Work on the tank is almost done. Mounting is finalized with the grommet and SS bolt system. Body filler and shaping is going well.

mount2 tank9

JANUARY 18, 2012

The gas tank has proved to be quite challenging and time consuming. I gave myself 2 weeks to "get her done" and looks like I just made it. Welding in the bottom panel was quite straight forward for the most part. The challenge came with the front, where the side and bottom come together as 2 edge panels. Maurice the expert TIG welder was able join the two edges successfully. After grinding I was able to backfill with new weld to reinforce and maintain the shape. The mounting ears was the next big issue. After a number of "fails" with templates of several materials, I was able to get two to fit. Sourcing a suitable rubber mount bushing from ebay meant I was able to size and locate the mounting hole. I am using a 1" grommet with a 1/2 bore, a stainless spacer/crush tube and a 10M mounting bolt with stainless flange washer - all proper. The tank will be sealed on the inside with CASWELL Epoxy tank sealer for added security and piece of mind. Priming and body filler is next.

tank7 TANK7

fail mount1

FAILS! The making of a tank mount......

JANUARY 11, 2012 Working on fabricating the bottom panel of the tank. This includes a 5" dia mounting flange for the fuel pump unit. I am using the stock Brutale fuel pump and it comes all plumbed and wired to use. The flange was machined and is a very tight fit to the pump and the special o-ring. The tank panels are now fitted and done - had to do it in 2 pieces. There was a full day of hand work with dollies and hammers to fit the front opening and clear the frame. I have since added a recess near the neck to clear the water overflow bottle. Welding is next.

flange1 flange2



JANUARY 9, 2012

Front piece fabricated the old school way by beating the metal on an anvil, and now welded in position. Needs some dollie work. I have now moved on to fabricating the new tank bottom and machining the weld in flange for the fuel pump.

tank4 tank5 tank6


JANUARY 5, 2012

Serious work now underway on the gas tank. I am rebuilding the front to match the frame mounting. After sandblasting to remove the paint, we uncovered a bad brazed repair on the top, this has been cut back so the new sheetmetal welding is to original metal. Cardboard template shows the extent of the rebuild. Once the front is done, I will start on the new bottom panel with the fuel pump mounting. The front profile had to be modified and extended to clear the forks.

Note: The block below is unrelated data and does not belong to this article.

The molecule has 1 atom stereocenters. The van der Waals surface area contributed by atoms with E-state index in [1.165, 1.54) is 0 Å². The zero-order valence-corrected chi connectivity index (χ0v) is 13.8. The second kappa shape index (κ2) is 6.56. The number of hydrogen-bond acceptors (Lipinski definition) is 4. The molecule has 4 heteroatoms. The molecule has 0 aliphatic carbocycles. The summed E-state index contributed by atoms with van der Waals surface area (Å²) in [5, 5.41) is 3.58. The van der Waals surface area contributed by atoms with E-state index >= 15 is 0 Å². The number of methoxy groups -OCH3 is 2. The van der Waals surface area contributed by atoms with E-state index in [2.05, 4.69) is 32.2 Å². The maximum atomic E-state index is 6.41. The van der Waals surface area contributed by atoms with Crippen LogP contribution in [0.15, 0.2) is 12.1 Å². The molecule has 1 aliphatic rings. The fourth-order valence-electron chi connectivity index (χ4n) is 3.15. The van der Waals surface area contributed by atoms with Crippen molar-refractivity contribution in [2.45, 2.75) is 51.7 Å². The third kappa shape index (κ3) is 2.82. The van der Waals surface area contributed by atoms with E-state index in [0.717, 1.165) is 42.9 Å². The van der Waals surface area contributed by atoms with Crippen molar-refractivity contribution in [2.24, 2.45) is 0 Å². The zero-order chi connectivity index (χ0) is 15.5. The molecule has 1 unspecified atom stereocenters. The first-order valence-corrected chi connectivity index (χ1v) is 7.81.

tank1 tank2

DECEMBER 27, 2011

FAIRING, HEADLIGHT & FORKS are mounted. It has been a struggle to get things to fit and yet manage to retain some rideability. I plan to spend some time in the saddle of this bike so my priority is making it less of a race bike with a more comfortable riding position. During the mock up (yes, I got to climb aboard), the biggest challenge became the handlebar clearances - Using stock Triumph barset the reach was too far and too angled. A set of custom silver finish adjustable clip on's from APEX did the trick. Still might have to trim the fairing once the steering stops are installed.

fairing 1 cockpit5

Decision around modern or period external electrics was finally resolved - I am using period CEV large indicators, a period APRILIA headlight shell and glass (really cool find that one), a CEV tail light. All other electrical components are stock F4 MV Agusta.


The radiator and oil cooler are hidden nicely in the fairing recesses.


Headlight bracket, before I trimmed the top triple tree to remove the ignition key retainer. The original MAGNI fairing front support was used - the mounting boss welded to the headstock and the support bracket modified to add the headlight fairing support.